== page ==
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Clear policy, training: Your best defenses against co-worker harassment lawsuits

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in Discrimination and Harassment,HR Management,Human Resources

Is your sexual harassment policy up-to-date? If it has been gathering dust and is largely ignored, you are creating possible co-worker sexual harassment liability. That’s because employees who claim co-worker harassment but who failed to take advantage of a harassment reporting system won’t win.

On the other hand, an employee can easily win a harassment lawsuit if she can prove your policy is ignored, no longer works or is misunderstood. The legal rationale: Your apparent neglect shows you don’t take sexual harassment seriously.

Let’s review: Employers are strictly liable for supervisor sexual harassment if the employee also experiences a tangible employment action like demotion, termination or the like. Employers can escape liability for co-worker sexual harassment and supervisor harassment that doesn’t include a tangible employment action only if they exercise reasonable care to prevent or correct any sexually harassing behavior and if the employee unreasonably failed to take advantage of any preventive or corrective opportunities.

Put simply, employers need a robust and genuine sexual harassment policy that tells employees how to report sexual harassment and immediately stops any reported harassment. The policy should be backed by regular employee training on how to report harassment. Those in charge of im­­plementing the policy must consistently handle every complaint.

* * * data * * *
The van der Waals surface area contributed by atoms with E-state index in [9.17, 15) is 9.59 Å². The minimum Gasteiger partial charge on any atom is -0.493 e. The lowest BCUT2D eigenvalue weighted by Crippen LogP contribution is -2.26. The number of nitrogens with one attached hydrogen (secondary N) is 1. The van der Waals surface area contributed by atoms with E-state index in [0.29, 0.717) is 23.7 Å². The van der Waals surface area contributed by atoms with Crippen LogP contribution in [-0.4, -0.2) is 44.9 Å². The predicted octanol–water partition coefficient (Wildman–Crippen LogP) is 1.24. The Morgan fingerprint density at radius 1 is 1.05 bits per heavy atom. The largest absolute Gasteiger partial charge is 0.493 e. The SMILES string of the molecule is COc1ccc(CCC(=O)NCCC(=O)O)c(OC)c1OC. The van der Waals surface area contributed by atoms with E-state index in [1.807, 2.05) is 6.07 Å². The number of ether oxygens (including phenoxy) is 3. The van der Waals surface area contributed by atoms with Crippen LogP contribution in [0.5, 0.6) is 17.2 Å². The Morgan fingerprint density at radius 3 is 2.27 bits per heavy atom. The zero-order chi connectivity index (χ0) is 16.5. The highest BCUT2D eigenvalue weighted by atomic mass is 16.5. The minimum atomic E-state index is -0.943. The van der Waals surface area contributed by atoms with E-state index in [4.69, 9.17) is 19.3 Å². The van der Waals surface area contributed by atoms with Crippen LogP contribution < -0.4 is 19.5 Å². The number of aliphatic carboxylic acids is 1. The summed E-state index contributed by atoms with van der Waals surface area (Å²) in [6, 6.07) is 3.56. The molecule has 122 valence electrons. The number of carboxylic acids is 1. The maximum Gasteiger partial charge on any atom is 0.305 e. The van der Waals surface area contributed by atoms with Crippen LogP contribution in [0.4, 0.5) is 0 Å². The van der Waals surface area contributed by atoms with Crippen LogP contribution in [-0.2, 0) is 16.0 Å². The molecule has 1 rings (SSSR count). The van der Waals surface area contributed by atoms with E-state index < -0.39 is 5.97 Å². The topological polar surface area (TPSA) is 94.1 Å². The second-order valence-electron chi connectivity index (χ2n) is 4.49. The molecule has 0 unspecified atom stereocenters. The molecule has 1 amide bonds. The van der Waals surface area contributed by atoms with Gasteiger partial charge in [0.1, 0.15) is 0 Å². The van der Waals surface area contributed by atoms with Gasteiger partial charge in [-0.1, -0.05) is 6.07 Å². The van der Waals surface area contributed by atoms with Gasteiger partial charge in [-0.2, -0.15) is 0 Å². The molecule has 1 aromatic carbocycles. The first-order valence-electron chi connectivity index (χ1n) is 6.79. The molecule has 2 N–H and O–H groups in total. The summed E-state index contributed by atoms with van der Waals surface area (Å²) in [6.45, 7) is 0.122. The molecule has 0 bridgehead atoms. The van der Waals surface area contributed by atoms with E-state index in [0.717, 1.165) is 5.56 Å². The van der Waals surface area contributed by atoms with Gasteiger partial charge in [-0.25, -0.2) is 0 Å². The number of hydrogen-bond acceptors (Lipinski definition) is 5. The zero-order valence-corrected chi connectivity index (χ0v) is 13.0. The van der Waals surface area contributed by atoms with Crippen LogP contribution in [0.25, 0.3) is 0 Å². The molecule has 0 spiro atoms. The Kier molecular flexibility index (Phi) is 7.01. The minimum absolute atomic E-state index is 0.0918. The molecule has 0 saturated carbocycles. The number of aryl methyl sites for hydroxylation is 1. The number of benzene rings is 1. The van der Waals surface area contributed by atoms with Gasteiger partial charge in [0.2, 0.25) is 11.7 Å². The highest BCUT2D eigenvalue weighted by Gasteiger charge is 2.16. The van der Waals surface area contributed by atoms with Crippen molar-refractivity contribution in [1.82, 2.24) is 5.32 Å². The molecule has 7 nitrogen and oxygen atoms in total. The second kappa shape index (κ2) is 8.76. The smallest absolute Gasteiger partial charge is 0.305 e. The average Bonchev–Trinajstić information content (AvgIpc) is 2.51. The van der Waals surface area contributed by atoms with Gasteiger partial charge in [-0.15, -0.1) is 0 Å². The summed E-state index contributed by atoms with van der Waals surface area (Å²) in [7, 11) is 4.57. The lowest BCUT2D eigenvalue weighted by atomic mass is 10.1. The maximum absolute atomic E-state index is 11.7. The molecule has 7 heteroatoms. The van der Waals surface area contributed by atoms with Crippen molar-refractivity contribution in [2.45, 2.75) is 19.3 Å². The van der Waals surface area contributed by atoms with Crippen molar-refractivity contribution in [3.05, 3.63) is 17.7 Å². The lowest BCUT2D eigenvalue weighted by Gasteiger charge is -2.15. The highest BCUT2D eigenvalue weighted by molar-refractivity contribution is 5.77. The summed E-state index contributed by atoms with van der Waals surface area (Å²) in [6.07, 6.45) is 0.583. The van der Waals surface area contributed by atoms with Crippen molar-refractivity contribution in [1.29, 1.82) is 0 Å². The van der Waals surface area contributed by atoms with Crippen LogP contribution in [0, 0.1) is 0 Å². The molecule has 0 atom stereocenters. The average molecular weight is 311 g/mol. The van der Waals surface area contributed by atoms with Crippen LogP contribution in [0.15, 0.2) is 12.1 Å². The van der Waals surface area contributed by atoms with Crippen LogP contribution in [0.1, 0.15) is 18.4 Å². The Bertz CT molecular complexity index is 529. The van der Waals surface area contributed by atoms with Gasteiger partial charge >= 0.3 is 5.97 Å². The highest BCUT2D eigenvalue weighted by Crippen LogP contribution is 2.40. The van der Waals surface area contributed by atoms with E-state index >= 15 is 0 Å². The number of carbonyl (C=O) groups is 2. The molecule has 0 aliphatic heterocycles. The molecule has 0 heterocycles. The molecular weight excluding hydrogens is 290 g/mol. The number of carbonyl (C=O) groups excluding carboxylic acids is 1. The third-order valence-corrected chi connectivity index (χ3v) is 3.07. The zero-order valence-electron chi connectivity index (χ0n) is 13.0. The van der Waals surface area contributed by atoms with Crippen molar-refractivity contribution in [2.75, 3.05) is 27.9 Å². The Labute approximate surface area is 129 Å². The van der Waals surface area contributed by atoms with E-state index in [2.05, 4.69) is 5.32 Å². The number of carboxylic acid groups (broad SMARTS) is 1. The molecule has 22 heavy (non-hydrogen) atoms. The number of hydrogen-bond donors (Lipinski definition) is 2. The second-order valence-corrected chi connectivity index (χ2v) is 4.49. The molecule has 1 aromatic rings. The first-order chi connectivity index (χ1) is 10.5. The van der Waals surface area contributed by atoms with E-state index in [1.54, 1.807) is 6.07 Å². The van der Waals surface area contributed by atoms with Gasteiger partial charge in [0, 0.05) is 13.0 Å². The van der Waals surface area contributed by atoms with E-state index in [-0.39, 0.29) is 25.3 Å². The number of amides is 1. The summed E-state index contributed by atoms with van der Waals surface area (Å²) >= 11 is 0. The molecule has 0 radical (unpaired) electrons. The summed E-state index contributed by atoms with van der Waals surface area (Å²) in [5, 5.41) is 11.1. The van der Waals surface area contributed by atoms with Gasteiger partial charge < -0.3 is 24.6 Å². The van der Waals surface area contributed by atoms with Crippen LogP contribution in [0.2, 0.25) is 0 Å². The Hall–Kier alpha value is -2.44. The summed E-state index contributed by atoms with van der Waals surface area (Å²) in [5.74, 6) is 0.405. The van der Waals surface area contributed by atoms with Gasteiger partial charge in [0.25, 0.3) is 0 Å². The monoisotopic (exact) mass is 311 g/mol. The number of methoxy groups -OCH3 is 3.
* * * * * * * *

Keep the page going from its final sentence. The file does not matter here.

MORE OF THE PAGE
Recent case: Angela sued, complaining that her supervisor sexually harassed her. However, she never reported the harassment to anyone at the North Carolina state agency where she worked.

When she sued for harassment, the court asked why she didn’t report it. She claimed she didn’t understand the policy and that none of her co-workers did, either.

However, the agency showed the court its policy. It explained that Angela and other employees had received very specific training on the policy, including instructions on how, when and where to report any suspected harassment.

The court reviewed the policy and found it simple and straightforward. Because Angela had been trained on how to report harassment, the court concluded the agency met its obligations under the law. It also noted that Angela hadn’t suffered any adverse employment action, so the agency wasn’t liable, even though the alleged harasser was a supervisor. (Walton v. North Carolina Department of Agriculture and Consumer Services, No. 12-1012, 4th Cir., 2012)

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